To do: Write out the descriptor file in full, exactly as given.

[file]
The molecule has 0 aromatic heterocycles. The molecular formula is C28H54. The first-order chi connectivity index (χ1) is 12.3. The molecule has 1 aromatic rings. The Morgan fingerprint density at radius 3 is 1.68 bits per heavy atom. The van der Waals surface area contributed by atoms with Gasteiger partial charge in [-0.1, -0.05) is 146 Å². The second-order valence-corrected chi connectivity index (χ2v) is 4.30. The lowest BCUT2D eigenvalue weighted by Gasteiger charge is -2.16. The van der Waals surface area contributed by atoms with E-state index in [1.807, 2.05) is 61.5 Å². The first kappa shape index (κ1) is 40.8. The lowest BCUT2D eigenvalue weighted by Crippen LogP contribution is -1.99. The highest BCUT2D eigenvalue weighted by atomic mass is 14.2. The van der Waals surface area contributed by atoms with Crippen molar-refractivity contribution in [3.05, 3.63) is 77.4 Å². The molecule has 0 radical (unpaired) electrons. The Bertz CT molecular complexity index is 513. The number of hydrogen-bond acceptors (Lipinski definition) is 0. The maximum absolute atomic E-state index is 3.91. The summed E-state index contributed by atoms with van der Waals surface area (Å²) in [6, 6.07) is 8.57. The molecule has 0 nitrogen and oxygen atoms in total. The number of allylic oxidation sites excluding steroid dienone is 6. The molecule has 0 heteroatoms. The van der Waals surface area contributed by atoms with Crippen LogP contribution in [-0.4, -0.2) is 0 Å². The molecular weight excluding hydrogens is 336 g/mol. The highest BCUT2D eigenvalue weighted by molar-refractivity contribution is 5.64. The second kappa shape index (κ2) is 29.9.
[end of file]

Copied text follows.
The molecule has 0 aromatic heterocycles. The molecular formula is C28H54. The first-order chi connectivity index (χ1) is 12.3. The molecule has 1 aromatic rings. The Morgan fingerprint density at radius 3 is 1.68 bits per heavy atom. The van der Waals surface area contributed by atoms with Gasteiger partial charge in [-0.1, -0.05) is 146 Å². The second-order valence-corrected chi connectivity index (χ2v) is 4.30. The lowest BCUT2D eigenvalue weighted by Gasteiger charge is -2.16. The van der Waals surface area contributed by atoms with E-state index in [1.807, 2.05) is 61.5 Å². The first kappa shape index (κ1) is 40.8. The lowest BCUT2D eigenvalue weighted by Crippen LogP contribution is -1.99. The highest BCUT2D eigenvalue weighted by atomic mass is 14.2. The van der Waals surface area contributed by atoms with Crippen molar-refractivity contribution in [3.05, 3.63) is 77.4 Å². The molecule has 0 radical (unpaired) electrons. The Bertz CT molecular complexity index is 513. The number of hydrogen-bond acceptors (Lipinski definition) is 0. The maximum absolute atomic E-state index is 3.91. The summed E-state index contributed by atoms with van der Waals surface area (Å²) in [6, 6.07) is 8.57. The molecule has 0 nitrogen and oxygen atoms in total. The number of allylic oxidation sites excluding steroid dienone is 6. The molecule has 0 heteroatoms. The van der Waals surface area contributed by atoms with Crippen LogP contribution in [-0.4, -0.2) is 0 Å². The molecular weight excluding hydrogens is 336 g/mol. The highest BCUT2D eigenvalue weighted by molar-refractivity contribution is 5.64. The second kappa shape index (κ2) is 29.9.